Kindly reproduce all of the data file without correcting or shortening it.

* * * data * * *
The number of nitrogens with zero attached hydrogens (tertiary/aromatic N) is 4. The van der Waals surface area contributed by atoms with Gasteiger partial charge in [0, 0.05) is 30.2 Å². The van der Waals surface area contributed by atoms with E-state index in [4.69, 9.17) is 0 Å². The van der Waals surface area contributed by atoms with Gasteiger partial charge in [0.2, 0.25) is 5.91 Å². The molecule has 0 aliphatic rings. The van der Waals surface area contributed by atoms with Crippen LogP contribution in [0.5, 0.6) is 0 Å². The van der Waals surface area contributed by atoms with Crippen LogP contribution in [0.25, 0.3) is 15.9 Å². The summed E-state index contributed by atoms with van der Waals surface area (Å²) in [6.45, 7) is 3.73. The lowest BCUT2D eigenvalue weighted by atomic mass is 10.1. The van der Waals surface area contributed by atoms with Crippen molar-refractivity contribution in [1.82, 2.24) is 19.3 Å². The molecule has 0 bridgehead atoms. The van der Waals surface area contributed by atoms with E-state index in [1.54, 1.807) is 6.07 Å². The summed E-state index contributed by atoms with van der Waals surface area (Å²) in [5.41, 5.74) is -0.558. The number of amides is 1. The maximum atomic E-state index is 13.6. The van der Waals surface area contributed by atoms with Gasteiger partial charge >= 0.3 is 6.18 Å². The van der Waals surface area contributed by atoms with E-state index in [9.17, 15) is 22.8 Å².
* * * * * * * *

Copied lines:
The number of nitrogens with zero attached hydrogens (tertiary/aromatic N) is 4. The van der Waals surface area contributed by atoms with Gasteiger partial charge in [0, 0.05) is 30.2 Å². The van der Waals surface area contributed by atoms with E-state index in [4.69, 9.17) is 0 Å². The van der Waals surface area contributed by atoms with Gasteiger partial charge in [0.2, 0.25) is 5.91 Å². The molecule has 0 aliphatic rings. The van der Waals surface area contributed by atoms with Crippen LogP contribution in [0.5, 0.6) is 0 Å². The van der Waals surface area contributed by atoms with Crippen LogP contribution in [0.25, 0.3) is 15.9 Å². The summed E-state index contributed by atoms with van der Waals surface area (Å²) in [6.45, 7) is 3.73. The lowest BCUT2D eigenvalue weighted by atomic mass is 10.1. The van der Waals surface area contributed by atoms with Crippen molar-refractivity contribution in [1.82, 2.24) is 19.3 Å². The molecule has 0 bridgehead atoms. The van der Waals surface area contributed by atoms with E-state index in [1.54, 1.807) is 6.07 Å². The summed E-state index contributed by atoms with van der Waals surface area (Å²) in [5.41, 5.74) is -0.558. The number of amides is 1. The maximum atomic E-state index is 13.6. The van der Waals surface area contributed by atoms with Gasteiger partial charge >= 0.3 is 6.18 Å². The van der Waals surface area contributed by atoms with E-state index in [9.17, 15) is 22.8 Å².